Date Approved


Embargo Period


Document Type


Degree Name

M.S. in Engineering


Mechanical Engineering


Henry M. Rowan College of Engineering


Gabler, Hampton C.


Automotive event data recorders; Automobiles--Crash tests


Mechanical Engineering


With the advent of advanced safety systems in U.S. passenger vehicles, there has been increased interest shown by automakers in recording crash related parameters that ultimately lead to the deployment of these safety systems in what are known as Event Data Recorders (EDRs). Since the only other record of these parameters, specifically crash pulse, comes from staged crash tests in a controlled environment, the advent of the EDR has become increasingly important to crash researchers. The purpose of this study is to quantify the performance of EDRs in full-scale crash tests and real world crashes.

Comparison of EDRs with staged crash tests included 6 General Motors vehicles. The EDRs performed well in staged crash tests reporting delta-V accurately in five of six tests. They were able to report other crash related parameters such as driver seat belt and airbag deployment status accurately in five of six tests as well.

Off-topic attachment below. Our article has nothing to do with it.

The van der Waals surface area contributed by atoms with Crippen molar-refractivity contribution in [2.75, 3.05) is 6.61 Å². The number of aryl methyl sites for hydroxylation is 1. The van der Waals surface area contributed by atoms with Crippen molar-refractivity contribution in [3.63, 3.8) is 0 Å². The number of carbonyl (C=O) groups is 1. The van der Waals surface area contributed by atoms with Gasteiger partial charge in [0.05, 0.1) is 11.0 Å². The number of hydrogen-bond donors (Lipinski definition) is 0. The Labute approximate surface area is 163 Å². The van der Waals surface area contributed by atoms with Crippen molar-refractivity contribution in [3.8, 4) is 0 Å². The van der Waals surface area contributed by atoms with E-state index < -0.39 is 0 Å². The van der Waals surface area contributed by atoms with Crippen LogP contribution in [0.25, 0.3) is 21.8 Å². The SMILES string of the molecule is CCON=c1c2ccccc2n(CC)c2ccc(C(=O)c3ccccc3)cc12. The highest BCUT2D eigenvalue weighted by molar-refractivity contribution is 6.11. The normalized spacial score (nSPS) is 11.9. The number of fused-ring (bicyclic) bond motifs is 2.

Comparison of EDRs with real world accident reconstructions was performed for 315 General Motors cases and 10 Ford cases from the National Automotive Sampling System Crashworthiness Data System (NASS / CDS) database. Computer generated (WinSmash) values for delta-V showed the tendency to underestimate delta-V for high-speed deployment events and overestimate delta-V for low-speed nondeployment events when compared to the GM EDR. The Ford EDR showed a lack of sufficient recording duration to draw any concrete conclusions on the accuracy of its delta-V value.